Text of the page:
Date: Sat, 07 Jul 2007 18:56:51 GMT From: still me <wheeledBobnospamo.com> Subject: Re: 338 hp saab 900 2-door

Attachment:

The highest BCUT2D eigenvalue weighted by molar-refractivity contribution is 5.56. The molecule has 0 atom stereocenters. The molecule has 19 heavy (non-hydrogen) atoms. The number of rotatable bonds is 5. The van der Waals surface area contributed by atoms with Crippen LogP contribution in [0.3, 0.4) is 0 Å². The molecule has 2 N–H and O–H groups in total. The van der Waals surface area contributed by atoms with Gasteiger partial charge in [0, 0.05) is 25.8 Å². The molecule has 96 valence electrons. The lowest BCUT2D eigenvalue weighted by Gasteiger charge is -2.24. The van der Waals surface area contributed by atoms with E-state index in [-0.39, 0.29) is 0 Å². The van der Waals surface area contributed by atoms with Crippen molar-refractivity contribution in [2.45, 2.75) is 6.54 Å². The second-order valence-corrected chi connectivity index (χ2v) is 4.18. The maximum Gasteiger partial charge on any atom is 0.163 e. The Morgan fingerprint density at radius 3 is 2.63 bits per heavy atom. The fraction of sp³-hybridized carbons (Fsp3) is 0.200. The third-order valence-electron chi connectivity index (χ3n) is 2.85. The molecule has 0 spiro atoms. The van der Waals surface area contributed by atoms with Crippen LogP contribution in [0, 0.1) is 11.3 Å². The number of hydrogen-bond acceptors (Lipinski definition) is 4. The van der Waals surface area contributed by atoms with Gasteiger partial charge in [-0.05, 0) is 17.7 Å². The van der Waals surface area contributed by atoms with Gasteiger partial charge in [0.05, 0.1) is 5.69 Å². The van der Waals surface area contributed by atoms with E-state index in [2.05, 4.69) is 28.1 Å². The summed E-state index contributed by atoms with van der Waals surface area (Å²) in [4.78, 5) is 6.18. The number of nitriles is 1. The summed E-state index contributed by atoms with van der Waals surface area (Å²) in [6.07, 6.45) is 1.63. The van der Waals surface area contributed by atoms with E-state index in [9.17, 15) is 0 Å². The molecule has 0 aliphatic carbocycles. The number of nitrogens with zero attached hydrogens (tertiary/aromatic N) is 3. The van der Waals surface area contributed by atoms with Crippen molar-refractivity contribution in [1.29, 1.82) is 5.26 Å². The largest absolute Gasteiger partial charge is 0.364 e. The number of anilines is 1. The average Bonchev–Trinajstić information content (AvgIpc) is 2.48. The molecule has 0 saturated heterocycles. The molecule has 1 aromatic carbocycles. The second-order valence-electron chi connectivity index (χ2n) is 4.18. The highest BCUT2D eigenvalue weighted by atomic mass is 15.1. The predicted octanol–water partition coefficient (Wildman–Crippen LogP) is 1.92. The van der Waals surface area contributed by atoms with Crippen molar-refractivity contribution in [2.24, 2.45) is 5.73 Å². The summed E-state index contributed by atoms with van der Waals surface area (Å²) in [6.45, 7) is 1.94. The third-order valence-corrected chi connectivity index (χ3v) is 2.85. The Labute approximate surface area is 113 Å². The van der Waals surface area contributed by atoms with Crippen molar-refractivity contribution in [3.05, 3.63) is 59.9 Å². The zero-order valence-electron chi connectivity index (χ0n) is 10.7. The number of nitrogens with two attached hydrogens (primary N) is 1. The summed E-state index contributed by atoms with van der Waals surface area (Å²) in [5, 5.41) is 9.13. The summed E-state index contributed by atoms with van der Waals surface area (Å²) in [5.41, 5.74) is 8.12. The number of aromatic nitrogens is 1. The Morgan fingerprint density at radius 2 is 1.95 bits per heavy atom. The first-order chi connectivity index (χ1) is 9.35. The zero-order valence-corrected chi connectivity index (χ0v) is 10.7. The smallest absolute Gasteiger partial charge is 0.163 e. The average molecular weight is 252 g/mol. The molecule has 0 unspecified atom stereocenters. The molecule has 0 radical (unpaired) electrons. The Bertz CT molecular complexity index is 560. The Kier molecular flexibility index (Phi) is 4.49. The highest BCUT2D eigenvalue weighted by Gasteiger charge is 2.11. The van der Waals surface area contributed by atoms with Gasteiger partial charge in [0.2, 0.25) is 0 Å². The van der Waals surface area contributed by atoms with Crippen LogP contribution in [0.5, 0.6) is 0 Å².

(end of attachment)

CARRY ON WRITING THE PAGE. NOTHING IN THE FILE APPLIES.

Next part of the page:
On Fri, 06 Jul 2007 20:32:36 GMT, Bill Bradley <senator2nospamAMearthlink.net> wrote: > It's a torque issue. The tires put a force to the pavement (braking, >turning, accelerating). The force is not through the CG, so it creates >a torque with the height to the CG as the torque arm (the lower the CG, >the less the torque). The only way that the torque can be balanced is >by re-distributing the weight force of the car on the tires. Since >acceleration creates a clockwise torque that diminishes the force on the >front tires [in extreme cases even lifting them off the ground] and >increases the force on the rear. Braking does the opposite. Wheel >base [or track for turning] and the location of the center of gravity >are also factors since they effect the torque arm for the normal force >on the tires. Adding to that... In a car, there's also the issue of sprung and un-sprung. A car is not a fixed position weight. The unsprung suspension is relatively fixed but the body is a movable weight. As you accelerate, the springs allow the body to move up in the front and down in the back effectively increasing the weight on the rear of the car and decreasing the weight on the front. While the front tires may lift slightly as you described, the amount is usually minimal. More of the traction reduction is generally attributed to the shifting of the body upward in front and downward in back In a FWD car, stiffer rear springs can help with this issue. (Actually, they help contain the shift in RWD too, but it's not an unwanted effect there). A stiffer rear sway bar will help with the issue that one wheel tends to come up if you accelerating but not going in a straight line (but it will not decrease the overall effect).